SALT LAKE CITY — As parents across the state spend the weekend preparing for a state-wide soft closure of schools, some families are ramping up efforts to get rid of their supplies of Girl Scout Cookies.
Starting Monday, kids will not be going to school and Girl Scout Cookies booths won't be set up at your local grocery store.
On Friday afternoon, 8-year old Astrid and 9-year old Emeri waived bright pink posters on 2100 South in Sugar House.
"Stock up special," one read. "Last chance," said the other poster.
"Because of the coronavirus," Astrid said. "Everybody is so worried about it."
Their cookie business isn't immune to all the COVID-19 closures.
"This weekend is the last chance to get Girl Scout cookies, because they closed it," Emeri explained.
The Girl Scouts of Utah will stop cookie booths one week early, according to their website. Online sales will stay open.
While out on the sidewalk advertising the sale, Astrid's mother Melanie Jenson learned about the next, latest closure-- Utah's K-12 schools. The state announced Friday a 2-week soft closure that begins Monday.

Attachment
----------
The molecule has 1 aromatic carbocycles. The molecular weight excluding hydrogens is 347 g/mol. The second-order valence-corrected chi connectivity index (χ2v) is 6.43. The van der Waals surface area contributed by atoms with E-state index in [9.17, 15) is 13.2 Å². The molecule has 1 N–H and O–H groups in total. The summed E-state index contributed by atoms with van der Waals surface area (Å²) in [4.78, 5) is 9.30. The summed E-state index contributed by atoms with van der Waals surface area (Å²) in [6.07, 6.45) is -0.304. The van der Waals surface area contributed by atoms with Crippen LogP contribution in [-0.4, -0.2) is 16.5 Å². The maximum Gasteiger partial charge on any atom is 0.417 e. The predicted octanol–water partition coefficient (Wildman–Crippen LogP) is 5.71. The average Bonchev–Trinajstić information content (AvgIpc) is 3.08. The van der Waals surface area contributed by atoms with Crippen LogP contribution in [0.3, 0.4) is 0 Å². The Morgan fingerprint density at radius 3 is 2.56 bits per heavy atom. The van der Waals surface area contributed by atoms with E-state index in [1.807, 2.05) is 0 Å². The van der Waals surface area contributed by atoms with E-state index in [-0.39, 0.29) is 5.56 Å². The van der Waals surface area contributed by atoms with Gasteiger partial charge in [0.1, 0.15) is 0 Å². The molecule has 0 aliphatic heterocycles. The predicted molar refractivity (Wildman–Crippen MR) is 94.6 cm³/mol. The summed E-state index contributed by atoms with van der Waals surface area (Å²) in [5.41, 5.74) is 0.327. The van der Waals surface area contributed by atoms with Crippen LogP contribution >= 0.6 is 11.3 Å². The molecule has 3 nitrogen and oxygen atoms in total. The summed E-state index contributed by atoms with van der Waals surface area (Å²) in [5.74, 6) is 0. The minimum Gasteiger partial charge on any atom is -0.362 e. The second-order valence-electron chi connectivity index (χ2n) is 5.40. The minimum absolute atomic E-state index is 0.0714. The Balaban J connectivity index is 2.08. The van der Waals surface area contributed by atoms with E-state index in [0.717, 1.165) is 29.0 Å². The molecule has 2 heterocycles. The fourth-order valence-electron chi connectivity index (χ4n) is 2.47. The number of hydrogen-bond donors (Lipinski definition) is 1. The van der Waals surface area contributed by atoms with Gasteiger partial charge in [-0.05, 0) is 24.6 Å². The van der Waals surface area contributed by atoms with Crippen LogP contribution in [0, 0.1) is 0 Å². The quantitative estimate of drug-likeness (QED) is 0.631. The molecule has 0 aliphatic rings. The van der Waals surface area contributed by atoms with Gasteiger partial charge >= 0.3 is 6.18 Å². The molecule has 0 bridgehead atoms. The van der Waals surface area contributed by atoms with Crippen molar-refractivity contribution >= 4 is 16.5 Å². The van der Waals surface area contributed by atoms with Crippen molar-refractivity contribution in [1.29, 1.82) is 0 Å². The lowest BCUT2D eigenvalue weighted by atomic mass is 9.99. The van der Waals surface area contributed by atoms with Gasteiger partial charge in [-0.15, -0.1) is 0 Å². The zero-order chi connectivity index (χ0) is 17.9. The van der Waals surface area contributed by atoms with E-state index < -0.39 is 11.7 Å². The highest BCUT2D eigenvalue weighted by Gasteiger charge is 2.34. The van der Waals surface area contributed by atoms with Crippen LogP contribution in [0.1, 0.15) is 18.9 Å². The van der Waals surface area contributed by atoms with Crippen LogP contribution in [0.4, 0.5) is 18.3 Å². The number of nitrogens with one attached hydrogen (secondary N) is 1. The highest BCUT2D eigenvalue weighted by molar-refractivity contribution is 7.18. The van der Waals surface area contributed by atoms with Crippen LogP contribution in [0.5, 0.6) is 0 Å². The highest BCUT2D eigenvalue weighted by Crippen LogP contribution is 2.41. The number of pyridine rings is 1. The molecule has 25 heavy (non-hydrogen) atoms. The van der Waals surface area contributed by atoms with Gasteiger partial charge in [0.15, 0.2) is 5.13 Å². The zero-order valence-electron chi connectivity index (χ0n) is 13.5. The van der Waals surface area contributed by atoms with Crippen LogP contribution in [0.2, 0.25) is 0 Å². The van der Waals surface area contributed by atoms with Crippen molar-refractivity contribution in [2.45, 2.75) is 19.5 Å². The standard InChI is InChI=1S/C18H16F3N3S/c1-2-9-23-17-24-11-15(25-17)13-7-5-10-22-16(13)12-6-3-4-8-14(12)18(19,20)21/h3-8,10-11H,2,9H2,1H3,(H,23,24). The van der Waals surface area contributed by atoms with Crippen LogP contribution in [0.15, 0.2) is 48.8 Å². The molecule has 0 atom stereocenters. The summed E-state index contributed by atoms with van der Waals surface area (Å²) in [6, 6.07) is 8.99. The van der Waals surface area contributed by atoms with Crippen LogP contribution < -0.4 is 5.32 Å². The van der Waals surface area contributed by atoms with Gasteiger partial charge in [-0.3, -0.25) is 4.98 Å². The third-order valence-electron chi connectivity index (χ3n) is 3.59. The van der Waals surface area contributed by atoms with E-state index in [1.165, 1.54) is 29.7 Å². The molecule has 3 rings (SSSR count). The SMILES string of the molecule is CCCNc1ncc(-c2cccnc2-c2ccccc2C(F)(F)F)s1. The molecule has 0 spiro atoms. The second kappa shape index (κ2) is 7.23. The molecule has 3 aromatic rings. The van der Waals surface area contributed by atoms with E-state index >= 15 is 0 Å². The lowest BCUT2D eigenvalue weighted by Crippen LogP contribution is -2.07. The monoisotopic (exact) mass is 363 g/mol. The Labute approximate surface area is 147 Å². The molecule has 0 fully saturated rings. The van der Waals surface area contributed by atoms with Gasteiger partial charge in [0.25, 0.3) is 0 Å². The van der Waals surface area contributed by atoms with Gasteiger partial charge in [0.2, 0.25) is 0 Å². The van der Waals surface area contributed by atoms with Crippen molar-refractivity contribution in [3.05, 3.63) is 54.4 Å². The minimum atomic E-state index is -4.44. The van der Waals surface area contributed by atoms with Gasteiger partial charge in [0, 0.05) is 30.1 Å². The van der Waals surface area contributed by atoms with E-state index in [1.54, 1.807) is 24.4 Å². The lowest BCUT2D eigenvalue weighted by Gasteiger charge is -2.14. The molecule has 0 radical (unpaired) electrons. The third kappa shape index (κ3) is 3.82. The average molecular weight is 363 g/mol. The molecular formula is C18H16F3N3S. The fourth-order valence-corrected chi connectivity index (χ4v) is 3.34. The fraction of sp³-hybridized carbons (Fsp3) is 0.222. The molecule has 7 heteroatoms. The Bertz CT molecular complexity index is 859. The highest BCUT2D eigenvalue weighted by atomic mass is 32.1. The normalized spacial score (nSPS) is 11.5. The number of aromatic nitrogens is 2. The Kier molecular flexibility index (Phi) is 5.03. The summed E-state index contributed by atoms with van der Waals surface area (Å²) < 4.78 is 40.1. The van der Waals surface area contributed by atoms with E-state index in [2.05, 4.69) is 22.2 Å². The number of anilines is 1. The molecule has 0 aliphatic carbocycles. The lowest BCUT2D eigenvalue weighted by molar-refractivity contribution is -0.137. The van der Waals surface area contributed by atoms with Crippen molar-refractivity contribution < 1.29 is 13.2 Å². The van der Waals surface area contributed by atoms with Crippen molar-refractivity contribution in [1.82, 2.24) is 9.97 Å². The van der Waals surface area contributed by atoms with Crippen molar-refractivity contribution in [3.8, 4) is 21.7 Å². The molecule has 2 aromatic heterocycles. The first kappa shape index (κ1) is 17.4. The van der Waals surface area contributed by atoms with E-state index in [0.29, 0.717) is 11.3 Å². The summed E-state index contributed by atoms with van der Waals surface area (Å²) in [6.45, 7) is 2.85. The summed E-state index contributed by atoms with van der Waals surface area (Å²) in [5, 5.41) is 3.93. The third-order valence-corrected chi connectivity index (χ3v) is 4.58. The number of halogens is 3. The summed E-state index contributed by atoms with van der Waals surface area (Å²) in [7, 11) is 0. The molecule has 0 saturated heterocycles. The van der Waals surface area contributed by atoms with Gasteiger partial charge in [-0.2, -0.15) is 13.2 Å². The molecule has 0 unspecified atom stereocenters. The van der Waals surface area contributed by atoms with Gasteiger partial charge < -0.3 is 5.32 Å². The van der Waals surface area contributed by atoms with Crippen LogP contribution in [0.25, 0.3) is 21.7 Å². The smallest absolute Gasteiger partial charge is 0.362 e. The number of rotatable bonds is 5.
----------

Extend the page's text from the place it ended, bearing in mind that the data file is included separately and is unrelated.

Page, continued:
"It's a huge surprise," she said.
In addition to Astrid, Melanie said two of her other children attend schools in Salt Lake City.
Astrid doesn't mind the closure.
"Happy I don't have to wake up at seven in the morning," she said.
But mom will have to juggle some schedules around.
"I don't really know what we'll do," Melanie said. "I kind of planned for it a little bit in my head."
Thankfully, Melanie said she and her husband already work from home.
"So that's very helpful," she said. "But I know a lot of parents, that's just not an option. So, that's really hard."
She said she hopes they come together as a community to help each other out. Melanie said it's nice to know that the state is being proactive, and felt the decision was a responsible one.
A silver lining for parents-- some districts including Salt Lake City were already set to go on spring break during one of those two weeks.
As Melanie spends the weekend looking at how the next two weeks will go, she's also focused on cleaning out their Girl Scout cookie stock.
In a two-hour span Friday, dozens of people stopped by and in some cases purchased entire cases of cookies.
"Normally people only buy like two boxes, but we’ve had lots of people buying like 12 boxes," Melanie said, with a laugh.
Which meant good business for Astrid and Emeri, even if they are forced to end their selling season early.